Wendy Klyen looked across her hospital bed, saw a young, bruised and heavily bandaged woman lying on her back unable to do anything and knew she had to help.
It was May 2018 and Wendy, a teacher who specialises in teaching children with dyslexia and other specific learning disabilities, lives in Cambridge and was then in Waikato Hospital.
Five years later, they are sitting in Wendy’s back garden in Leamington. It is the first time Ju Yun (Naomi) Chao has returned to New Zealand since she was medevacked home to Taipei, Taiwan in June 2018.
“We stayed in touch and she said she wanted to come back,” said Wendy.
Some of the things she was going to do with her friends then, she plans to do with Wendy – visiting Hobbiton, Rotorua, Taupo and Mount Maunganui among them – before flying back on Saturday.
Five years ago, Naomi had been transferred to the hospital’s intensive care unit by helicopter from Thames Hospital after a head-on crash on the Coromandel Peninsula Road, not far from the Kopu intersection.
She and two friends were in New Zealand travelling in a rental car – Naomi was in the back – when about 8pm on Tuesday May 1, their car crossed the centre line and collided with another vehicle.
Wendy was in a Waikato Hospital medical ward – it was not where she should have been but overcrowding elsewhere resulted in her meeting the seriously injured Naomi, who had been moved out of ICU.
“I befriended her. She couldn’t move. She was on her back, and she couldn’t do anything, nothing at all,” said Wendy.
Naomi had told hospital staff not to tell her parents about the accident. “I didn’t want my parents to worry.” As soon as they did find out, they flew to New Zealand, arriving on May 16.
Her two friends were in the ward above so the only person she interacted with, other than hospital staff before her parents’ arrival, was Wendy.
She started calling Wendy her “Kiwi Momma” and has done so ever since.
She was all alone, if I had a daughter that had gone through that, I would like to think somebody would do that for my child in a foreign country.
Her injuries were extensive and included a broken pelvis, three lumbar spine fractures, a broken clavicle, wrist and toe. Eighteen days after the accident she transferred out of the medical ward and into rehabilitation.
By now Wendy – a mother of three sons and grandmother of three – had been discharged home so she visited Naomi and on two occasions brought her back to Cambridge for the day just for a change of scenery.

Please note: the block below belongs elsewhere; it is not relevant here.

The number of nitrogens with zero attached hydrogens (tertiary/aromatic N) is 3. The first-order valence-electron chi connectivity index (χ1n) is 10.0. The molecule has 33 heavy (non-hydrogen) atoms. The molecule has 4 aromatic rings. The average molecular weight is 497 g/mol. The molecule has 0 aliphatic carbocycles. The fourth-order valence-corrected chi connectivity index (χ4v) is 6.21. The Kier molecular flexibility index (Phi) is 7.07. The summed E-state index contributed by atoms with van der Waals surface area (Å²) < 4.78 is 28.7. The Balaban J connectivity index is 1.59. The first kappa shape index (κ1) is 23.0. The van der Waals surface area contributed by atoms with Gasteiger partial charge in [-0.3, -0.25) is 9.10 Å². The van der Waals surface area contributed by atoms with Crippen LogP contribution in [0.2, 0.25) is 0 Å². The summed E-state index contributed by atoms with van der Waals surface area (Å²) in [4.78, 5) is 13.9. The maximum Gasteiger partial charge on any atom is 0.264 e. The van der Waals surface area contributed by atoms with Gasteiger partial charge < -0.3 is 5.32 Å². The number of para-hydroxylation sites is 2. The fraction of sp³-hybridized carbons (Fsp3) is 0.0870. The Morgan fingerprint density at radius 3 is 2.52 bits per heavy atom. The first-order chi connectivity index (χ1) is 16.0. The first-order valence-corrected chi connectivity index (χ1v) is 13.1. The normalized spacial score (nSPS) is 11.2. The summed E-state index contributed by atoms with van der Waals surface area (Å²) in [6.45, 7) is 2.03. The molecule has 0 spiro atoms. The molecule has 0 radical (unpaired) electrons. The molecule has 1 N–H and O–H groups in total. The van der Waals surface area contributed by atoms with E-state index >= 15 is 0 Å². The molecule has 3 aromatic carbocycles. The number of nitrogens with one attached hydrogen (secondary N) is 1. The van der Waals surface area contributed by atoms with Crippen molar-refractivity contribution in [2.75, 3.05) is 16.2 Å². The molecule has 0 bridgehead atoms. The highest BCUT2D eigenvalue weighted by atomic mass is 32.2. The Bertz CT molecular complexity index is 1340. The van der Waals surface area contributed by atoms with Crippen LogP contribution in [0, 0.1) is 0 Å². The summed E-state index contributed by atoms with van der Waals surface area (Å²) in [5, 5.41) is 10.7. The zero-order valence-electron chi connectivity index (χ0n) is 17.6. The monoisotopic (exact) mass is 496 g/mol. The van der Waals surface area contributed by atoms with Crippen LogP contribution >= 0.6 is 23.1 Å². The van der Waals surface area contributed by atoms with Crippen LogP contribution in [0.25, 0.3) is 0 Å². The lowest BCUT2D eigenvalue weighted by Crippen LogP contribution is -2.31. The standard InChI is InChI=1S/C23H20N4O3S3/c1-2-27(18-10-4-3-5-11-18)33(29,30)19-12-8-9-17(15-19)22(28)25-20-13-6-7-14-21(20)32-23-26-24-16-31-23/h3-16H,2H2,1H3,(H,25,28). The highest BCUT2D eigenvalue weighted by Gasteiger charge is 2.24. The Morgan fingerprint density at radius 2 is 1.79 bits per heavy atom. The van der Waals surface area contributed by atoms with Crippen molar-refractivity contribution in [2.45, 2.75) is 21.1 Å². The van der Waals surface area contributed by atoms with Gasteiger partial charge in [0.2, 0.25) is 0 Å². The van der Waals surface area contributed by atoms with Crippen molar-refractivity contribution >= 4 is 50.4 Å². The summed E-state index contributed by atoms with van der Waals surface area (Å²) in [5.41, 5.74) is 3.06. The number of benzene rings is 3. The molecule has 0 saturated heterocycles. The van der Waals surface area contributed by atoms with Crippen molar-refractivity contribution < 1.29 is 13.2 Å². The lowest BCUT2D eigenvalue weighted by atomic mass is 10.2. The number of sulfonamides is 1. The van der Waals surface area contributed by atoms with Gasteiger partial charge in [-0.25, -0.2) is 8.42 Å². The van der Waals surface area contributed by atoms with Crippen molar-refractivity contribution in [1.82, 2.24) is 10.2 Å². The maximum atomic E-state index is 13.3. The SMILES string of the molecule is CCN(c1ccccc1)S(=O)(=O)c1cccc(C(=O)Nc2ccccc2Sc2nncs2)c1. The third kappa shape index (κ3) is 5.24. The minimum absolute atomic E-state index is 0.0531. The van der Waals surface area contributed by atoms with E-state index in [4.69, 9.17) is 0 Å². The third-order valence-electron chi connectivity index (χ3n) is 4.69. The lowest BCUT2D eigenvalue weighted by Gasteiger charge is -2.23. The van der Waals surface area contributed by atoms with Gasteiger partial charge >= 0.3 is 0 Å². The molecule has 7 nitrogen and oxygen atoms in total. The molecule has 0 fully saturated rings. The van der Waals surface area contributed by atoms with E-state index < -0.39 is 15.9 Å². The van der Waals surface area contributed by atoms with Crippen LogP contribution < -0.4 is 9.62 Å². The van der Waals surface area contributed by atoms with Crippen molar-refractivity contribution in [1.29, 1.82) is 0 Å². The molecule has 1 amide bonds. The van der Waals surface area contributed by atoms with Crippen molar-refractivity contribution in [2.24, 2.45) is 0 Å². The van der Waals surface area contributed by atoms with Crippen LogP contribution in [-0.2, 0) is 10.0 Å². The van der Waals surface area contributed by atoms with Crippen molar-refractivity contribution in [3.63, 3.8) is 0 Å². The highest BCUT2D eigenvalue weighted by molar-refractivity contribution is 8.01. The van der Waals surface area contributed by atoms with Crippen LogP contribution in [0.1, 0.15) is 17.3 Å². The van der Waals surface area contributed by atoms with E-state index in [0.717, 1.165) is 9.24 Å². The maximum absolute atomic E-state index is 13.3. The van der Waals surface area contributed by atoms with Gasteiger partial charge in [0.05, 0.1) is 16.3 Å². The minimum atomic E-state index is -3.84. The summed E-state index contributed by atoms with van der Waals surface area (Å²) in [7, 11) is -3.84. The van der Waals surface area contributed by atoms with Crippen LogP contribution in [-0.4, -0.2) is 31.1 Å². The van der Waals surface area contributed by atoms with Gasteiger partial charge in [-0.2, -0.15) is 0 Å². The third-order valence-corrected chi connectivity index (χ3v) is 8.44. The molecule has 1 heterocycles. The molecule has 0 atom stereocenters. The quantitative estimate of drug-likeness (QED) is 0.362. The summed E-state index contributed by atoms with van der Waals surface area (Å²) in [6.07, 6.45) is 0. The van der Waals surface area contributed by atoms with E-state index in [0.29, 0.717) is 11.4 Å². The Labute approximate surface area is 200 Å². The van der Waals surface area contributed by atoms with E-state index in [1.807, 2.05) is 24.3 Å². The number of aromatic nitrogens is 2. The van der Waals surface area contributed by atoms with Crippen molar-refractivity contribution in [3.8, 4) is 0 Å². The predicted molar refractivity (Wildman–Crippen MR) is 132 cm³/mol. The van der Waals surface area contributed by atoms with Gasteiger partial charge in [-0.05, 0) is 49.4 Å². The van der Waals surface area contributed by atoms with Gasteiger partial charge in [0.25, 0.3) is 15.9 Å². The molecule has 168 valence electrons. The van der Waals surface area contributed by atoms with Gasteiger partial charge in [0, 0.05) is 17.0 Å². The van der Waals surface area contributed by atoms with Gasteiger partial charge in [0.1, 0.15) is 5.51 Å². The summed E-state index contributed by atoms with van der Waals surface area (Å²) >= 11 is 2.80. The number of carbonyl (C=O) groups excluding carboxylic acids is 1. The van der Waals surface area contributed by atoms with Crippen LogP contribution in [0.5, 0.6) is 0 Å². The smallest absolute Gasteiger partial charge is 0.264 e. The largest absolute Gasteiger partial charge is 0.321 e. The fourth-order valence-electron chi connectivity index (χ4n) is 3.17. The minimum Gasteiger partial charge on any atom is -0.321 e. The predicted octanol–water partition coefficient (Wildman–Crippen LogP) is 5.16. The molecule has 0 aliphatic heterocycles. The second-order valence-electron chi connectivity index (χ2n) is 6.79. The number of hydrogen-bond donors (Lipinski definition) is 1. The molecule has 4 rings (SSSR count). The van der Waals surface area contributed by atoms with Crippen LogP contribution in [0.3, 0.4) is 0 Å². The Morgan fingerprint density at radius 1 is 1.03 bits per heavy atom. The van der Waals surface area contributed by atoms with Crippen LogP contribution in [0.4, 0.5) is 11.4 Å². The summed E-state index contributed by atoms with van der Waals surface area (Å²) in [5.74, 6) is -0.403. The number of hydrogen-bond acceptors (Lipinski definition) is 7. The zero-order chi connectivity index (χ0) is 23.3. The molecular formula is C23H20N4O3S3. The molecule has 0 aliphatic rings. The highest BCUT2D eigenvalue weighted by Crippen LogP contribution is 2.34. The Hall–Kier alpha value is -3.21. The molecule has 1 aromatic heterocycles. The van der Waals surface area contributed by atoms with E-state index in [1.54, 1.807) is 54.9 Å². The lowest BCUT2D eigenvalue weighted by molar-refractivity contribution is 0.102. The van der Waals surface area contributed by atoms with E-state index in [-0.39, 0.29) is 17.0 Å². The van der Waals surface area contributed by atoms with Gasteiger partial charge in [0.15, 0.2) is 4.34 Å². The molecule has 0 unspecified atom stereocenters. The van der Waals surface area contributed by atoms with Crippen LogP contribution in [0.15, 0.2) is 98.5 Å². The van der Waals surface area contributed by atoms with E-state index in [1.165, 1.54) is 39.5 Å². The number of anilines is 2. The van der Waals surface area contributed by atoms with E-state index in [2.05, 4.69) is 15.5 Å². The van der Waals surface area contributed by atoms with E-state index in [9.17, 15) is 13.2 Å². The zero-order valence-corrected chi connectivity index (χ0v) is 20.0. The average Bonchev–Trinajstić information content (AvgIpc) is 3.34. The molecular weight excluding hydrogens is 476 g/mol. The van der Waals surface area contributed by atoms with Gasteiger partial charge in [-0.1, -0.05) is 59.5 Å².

She also took her to Hamilton Lake for fish and chips and an ice cream. Another time she brought in her ukulele – she is a member of the Riverside Ukes fitting in as much kiwiana as she could by playing New Zealand songs.
“She was all alone, if I had a daughter that had gone through that, I would like to think somebody would do that for my child in a foreign country.
“I thought it was so sad they had come all this way and not seen a thing of New Zealand. Thank goodness none of them were seriously injured.”
Naomi is full of praise for the hospital and one clinician in particular, rehabilitation specialist Michael Kaplan.
“I love him, he’s good, he’s funny. He checked on me. One day I was laying in my bed and he said ‘Naomi have you been using your brain?’”
“I’m very grateful for everyone that helped. It’s because of them I am able to come back here in one piece.
“The entire experience in the hospital is very different from Taiwan.
“The medical team here they remember your name,” said Naomi.
“They showed kindness, they cared.”
Even things like getting Wendy’s hairdresser in to wash, cut and style her hair, something Naomi found incredible.
“My friends said ‘you get your hair done in hospital?’
“I really appreciated Wendy visiting me because she was the first one who asked the medical team if I could get in a wheelchair so I could be wheeled around.”
Wendy finds it ironic that Cambridge was not on Naomi’s original itinerary five years ago but now her favoured destination. They went on Saturday to the Cambridge Farmers’ Market and Lake Karāpiro to see the Maadi Cup rowing and to Rotorua on Sunday.
Hobbiton provided two free tickets so they visited it yesterday (Wednesday).
“I could have ended up with no help, I could have been alone in the hospital for all my treatment… to be able to meet Wendy. She actually won’t get anything back under my circumstances. But she still does all those things for me.”
Wendy downplays it saying all she did was provide emotional support to a young woman alone in a foreign hospital.
“Anyone would have done the same,” she says. Naomi’s face suggests otherwise as she again acknowledges her Kiwi Momma.